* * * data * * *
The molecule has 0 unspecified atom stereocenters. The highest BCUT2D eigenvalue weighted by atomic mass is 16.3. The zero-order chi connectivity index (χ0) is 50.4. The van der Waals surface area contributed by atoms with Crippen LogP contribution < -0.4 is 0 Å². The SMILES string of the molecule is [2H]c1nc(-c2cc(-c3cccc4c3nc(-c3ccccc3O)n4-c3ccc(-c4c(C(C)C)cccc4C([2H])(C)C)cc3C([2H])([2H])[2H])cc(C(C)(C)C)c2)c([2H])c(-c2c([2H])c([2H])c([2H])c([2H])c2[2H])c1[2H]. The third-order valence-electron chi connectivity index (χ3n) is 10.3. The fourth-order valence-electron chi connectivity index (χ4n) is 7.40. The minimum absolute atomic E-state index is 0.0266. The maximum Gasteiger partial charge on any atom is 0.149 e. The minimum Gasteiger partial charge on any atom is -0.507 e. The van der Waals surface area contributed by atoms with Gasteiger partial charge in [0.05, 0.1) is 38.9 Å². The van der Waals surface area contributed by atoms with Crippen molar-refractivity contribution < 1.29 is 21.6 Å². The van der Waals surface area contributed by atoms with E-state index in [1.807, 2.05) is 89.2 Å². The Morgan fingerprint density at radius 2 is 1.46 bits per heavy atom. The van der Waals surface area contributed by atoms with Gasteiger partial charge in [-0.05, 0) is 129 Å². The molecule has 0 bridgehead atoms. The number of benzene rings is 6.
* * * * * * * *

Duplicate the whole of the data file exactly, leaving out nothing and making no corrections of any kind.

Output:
The molecule has 0 unspecified atom stereocenters. The highest BCUT2D eigenvalue weighted by atomic mass is 16.3. The zero-order chi connectivity index (χ0) is 50.4. The van der Waals surface area contributed by atoms with Crippen LogP contribution < -0.4 is 0 Å². The SMILES string of the molecule is [2H]c1nc(-c2cc(-c3cccc4c3nc(-c3ccccc3O)n4-c3ccc(-c4c(C(C)C)cccc4C([2H])(C)C)cc3C([2H])([2H])[2H])cc(C(C)(C)C)c2)c([2H])c(-c2c([2H])c([2H])c([2H])c([2H])c2[2H])c1[2H]. The third-order valence-electron chi connectivity index (χ3n) is 10.3. The fourth-order valence-electron chi connectivity index (χ4n) is 7.40. The minimum absolute atomic E-state index is 0.0266. The maximum Gasteiger partial charge on any atom is 0.149 e. The minimum Gasteiger partial charge on any atom is -0.507 e. The van der Waals surface area contributed by atoms with Gasteiger partial charge in [0.05, 0.1) is 38.9 Å². The van der Waals surface area contributed by atoms with Crippen molar-refractivity contribution < 1.29 is 21.6 Å². The van der Waals surface area contributed by atoms with E-state index in [1.807, 2.05) is 89.2 Å². The Morgan fingerprint density at radius 2 is 1.46 bits per heavy atom. The van der Waals surface area contributed by atoms with Gasteiger partial charge in [-0.05, 0) is 129 Å². The molecule has 0 bridgehead atoms. The number of benzene rings is 6.